*My semi-dream world is a flat tax. My dream world is when the federal government is so small (as America’s Founders envisioned) that there’s no need for any broad-based tax.

P.S. It’s not the focus of today’s column, but since I talked about loopholes, it’s worth pointing out that they should be properly defined. Sadly, that simple task is too challenging for the Joint Committee on Taxation, the Government Accountability Office, and the Congressional Budget Office (or even the Republican party).

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While the political world is consumed by the various scandals and baggage of the two main presidential candidates, let’s play a game of make-believe. Let’s pretend that politicians aren’t crooks and clowns and instead actually want to make America’s economy more vibrant and productive so the American people can enjoy higher living standards.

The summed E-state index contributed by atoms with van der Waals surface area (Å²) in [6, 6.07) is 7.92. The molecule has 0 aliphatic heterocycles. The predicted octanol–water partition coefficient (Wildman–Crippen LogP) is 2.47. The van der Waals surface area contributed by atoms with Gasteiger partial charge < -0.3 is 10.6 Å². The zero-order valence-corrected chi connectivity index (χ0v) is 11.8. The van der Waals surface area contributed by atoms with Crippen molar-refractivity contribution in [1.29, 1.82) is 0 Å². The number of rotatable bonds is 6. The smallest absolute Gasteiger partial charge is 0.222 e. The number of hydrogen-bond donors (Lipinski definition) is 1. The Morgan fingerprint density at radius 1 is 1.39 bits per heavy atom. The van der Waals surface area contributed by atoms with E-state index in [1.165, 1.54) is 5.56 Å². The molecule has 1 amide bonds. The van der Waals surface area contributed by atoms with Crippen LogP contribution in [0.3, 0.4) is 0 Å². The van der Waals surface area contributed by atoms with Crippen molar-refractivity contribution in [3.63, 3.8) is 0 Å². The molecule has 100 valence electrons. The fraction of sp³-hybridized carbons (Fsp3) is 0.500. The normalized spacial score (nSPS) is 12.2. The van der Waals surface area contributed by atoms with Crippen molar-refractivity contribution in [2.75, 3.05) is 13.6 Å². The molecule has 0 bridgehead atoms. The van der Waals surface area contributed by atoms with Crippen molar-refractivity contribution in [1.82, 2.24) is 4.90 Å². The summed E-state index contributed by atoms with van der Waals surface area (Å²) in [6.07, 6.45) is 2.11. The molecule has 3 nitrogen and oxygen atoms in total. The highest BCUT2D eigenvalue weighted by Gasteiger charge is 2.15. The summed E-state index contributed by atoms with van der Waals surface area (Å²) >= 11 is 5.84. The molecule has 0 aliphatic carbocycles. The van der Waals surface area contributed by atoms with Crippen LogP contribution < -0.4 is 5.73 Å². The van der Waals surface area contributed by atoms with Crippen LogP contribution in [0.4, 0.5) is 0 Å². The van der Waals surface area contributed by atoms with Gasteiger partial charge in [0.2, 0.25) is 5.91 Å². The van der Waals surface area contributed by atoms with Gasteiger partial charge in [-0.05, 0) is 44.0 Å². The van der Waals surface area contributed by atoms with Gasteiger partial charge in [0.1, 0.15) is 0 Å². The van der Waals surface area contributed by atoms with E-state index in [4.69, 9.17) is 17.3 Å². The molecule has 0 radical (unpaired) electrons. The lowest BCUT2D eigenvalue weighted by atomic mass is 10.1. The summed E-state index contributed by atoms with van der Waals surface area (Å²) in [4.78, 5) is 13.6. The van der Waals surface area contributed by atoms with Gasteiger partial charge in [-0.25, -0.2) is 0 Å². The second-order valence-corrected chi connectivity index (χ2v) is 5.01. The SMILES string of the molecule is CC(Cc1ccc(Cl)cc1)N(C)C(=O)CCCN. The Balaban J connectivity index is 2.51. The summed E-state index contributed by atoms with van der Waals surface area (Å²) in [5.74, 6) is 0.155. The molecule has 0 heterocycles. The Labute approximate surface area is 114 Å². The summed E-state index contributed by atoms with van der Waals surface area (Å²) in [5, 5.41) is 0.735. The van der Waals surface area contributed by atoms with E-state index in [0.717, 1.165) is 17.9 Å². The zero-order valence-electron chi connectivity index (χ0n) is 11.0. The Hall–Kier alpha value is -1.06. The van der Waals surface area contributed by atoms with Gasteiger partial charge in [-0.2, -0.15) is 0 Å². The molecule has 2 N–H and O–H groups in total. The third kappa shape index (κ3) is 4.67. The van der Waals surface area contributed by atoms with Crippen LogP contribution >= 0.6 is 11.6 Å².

What would they do? What should they do?

Those are very big questions with lots of answers, so let’s focus just on the issue of tax policy. If the goal is more growth and prosperity, there are two obvious choices.

And if these two policies are desirable, there are three ways to make them happen.

  • Pass a stand-alone tax cut.
  • Finance a tax cut with concomitant reductions in federal spending (i.e., a spending-reducing and deficit-neutral tax cut).
  • Finance a tax cut by eliminating special tax preferences (i.e., a revenue-neutral, spending-neutral, and deficit-neutral tax reform).

Needless to say, a combination of the three also is possible.

My preference is for a spending-reducing/deficit-neutral tax cut for the simple reason that lower spending and better tax policy is a win-win situation that would make us more like Hong Kong. And I certainly don’t mind going with a pure, stand-alone tax cut since it’s generally a good idea to “starve the beast.”

In the current political environment, however, I suspect the final choice may be the most practical option. That’s because reasonable leftists may be willing to go along with better tax policy so long as they can be convinced that the burden of government spending won’t be reduced. And self-styled deficit hawks may be willing to go along with better tax policy so long as they can be convinced that red ink won’t increase.